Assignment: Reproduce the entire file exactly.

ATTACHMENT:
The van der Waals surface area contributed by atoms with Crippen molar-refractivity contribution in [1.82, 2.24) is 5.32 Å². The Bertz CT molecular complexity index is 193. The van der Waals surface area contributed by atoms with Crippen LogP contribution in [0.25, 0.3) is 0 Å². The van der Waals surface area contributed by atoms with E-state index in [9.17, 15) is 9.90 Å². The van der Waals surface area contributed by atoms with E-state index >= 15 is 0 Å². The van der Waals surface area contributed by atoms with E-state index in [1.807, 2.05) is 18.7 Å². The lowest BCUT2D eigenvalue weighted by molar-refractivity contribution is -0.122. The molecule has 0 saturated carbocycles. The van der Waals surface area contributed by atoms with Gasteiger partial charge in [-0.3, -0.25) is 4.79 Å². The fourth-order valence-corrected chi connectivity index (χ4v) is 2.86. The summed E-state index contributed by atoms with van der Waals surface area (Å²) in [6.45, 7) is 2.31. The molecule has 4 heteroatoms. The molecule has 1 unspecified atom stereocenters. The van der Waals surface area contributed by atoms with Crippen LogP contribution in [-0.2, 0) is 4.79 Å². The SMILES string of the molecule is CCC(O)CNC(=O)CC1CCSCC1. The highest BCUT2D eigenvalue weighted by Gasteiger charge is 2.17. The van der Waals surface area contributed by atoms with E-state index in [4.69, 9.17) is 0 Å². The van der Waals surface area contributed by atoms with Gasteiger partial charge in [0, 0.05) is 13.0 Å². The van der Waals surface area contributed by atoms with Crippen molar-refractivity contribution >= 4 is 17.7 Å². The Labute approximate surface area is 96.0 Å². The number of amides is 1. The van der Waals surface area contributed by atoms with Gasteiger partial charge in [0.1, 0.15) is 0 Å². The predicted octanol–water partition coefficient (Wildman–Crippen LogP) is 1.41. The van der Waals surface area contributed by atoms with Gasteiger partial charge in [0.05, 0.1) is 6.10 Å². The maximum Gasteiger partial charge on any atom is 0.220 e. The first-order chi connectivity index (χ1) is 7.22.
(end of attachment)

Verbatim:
The van der Waals surface area contributed by atoms with Crippen molar-refractivity contribution in [1.82, 2.24) is 5.32 Å². The Bertz CT molecular complexity index is 193. The van der Waals surface area contributed by atoms with Crippen LogP contribution in [0.25, 0.3) is 0 Å². The van der Waals surface area contributed by atoms with E-state index in [9.17, 15) is 9.90 Å². The van der Waals surface area contributed by atoms with E-state index >= 15 is 0 Å². The van der Waals surface area contributed by atoms with E-state index in [1.807, 2.05) is 18.7 Å². The lowest BCUT2D eigenvalue weighted by molar-refractivity contribution is -0.122. The molecule has 0 saturated carbocycles. The van der Waals surface area contributed by atoms with Gasteiger partial charge in [-0.3, -0.25) is 4.79 Å². The fourth-order valence-corrected chi connectivity index (χ4v) is 2.86. The summed E-state index contributed by atoms with van der Waals surface area (Å²) in [6.45, 7) is 2.31. The molecule has 4 heteroatoms. The molecule has 1 unspecified atom stereocenters. The van der Waals surface area contributed by atoms with Crippen LogP contribution in [-0.2, 0) is 4.79 Å². The SMILES string of the molecule is CCC(O)CNC(=O)CC1CCSCC1. The highest BCUT2D eigenvalue weighted by Gasteiger charge is 2.17. The van der Waals surface area contributed by atoms with E-state index in [4.69, 9.17) is 0 Å². The van der Waals surface area contributed by atoms with Gasteiger partial charge in [0, 0.05) is 13.0 Å². The van der Waals surface area contributed by atoms with Crippen molar-refractivity contribution >= 4 is 17.7 Å². The Labute approximate surface area is 96.0 Å². The number of amides is 1. The van der Waals surface area contributed by atoms with Gasteiger partial charge in [0.1, 0.15) is 0 Å². The predicted octanol–water partition coefficient (Wildman–Crippen LogP) is 1.41. The van der Waals surface area contributed by atoms with Gasteiger partial charge in [0.05, 0.1) is 6.10 Å². The maximum Gasteiger partial charge on any atom is 0.220 e. The first-order chi connectivity index (χ1) is 7.22.